Thursday, August 29, 2013

Mad Max: Unintended Consequences- September Book

For our late summer, light reading, we've chosen Mad Max: Unintended Consequences. Books are available for you to borrow at the Guilford Free Library. We'll talk about this book on Wednesday, September 18 at 6:30 PM.

Mad Max Davies lives a privileged life in Manhattan when her only daughter is seriously injured in an auto accident. She rushes to Richmond, Virginia, to care for her daughter and her two grandchildren. Twelve-year-old Emilie uses her gift of feeling what others are feeling, and acts as an early warning system when her mother’s behavior deteriorates. When her daughter is murdered, Mad Max
and her grandchildren set out to solve the crime. As a result, she promises she will help raise her grandchildren even though it means completely changing her lifestyle.

Here's a link to Betsy Ashton's web page, if you'd like to read more about her.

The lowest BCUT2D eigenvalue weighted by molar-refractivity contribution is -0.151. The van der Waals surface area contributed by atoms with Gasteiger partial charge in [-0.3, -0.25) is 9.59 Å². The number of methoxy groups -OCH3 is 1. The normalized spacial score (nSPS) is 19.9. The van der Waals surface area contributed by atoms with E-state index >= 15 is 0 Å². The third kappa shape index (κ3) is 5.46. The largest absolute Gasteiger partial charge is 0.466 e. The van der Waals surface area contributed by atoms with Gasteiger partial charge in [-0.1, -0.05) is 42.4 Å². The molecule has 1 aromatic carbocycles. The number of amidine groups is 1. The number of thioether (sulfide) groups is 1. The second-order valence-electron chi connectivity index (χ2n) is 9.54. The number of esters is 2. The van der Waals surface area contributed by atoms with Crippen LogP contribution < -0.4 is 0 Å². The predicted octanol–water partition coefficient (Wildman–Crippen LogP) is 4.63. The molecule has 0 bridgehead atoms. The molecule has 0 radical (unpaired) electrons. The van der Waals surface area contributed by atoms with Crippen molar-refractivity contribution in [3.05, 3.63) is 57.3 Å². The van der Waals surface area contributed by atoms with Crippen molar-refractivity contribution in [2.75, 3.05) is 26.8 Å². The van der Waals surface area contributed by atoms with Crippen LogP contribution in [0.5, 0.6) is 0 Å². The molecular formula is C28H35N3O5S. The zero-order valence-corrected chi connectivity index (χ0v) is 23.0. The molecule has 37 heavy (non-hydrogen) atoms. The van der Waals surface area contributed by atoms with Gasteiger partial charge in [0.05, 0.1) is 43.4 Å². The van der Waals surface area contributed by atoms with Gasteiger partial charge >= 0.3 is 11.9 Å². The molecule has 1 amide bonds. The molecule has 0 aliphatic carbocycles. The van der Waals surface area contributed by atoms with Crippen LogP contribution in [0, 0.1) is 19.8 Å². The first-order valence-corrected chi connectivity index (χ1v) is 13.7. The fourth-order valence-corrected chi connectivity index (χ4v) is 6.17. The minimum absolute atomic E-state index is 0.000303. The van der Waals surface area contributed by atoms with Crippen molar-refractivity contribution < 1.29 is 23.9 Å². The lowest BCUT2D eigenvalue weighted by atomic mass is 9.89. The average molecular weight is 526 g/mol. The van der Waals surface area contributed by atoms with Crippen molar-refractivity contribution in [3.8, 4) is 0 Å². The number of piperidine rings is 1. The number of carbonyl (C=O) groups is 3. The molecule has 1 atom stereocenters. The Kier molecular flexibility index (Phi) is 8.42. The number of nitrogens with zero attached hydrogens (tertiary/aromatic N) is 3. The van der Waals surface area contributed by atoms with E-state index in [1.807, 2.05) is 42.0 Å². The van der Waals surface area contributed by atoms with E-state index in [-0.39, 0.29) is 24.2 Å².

Here are a few discussion topics to help us focus on the main themes of this book.

  1. When Mad Max learns her daughter has been injured in a bad accident, she rushes back to Richmond from New York to take care of her. Since these are estranged, do you think Max does everything she can to reconcile with Merry? Many mothers and daughters grow apart, making it harder to reconcile as years pass. Readers might want to share how they reconciled with their parents and children.
  2. Merry suffers from PTSD after her accident. Do you know anyone who suffers from this disorder? Did their behavior change? PTSD is not limited to people who have witnessed tragedy in war. Anyone can suffer stress, which can lead to physical and emotional trauma. Readers with experience with a friend or relative with PTSD should be asked to share their personal experiences, particularly as they apply to the relationship between Max and Merry.
  3. Max is conflicted about having to give up her life in Manhattan to return to child rearing. Do you know anyone who is raising grandchildren after they thought they were “done?”Even if grandparents are not actively raising grandchildren, many of them think about what they would do in Max’s situation.
  4. Eleanor and Raney give Max a “doo-wop.” Do you think Max got her “doo-wop” right? Most of us wish we had a second chance to get something right. Readers might want to engage in their own experiences when they worked to resolve issues with friends and family.

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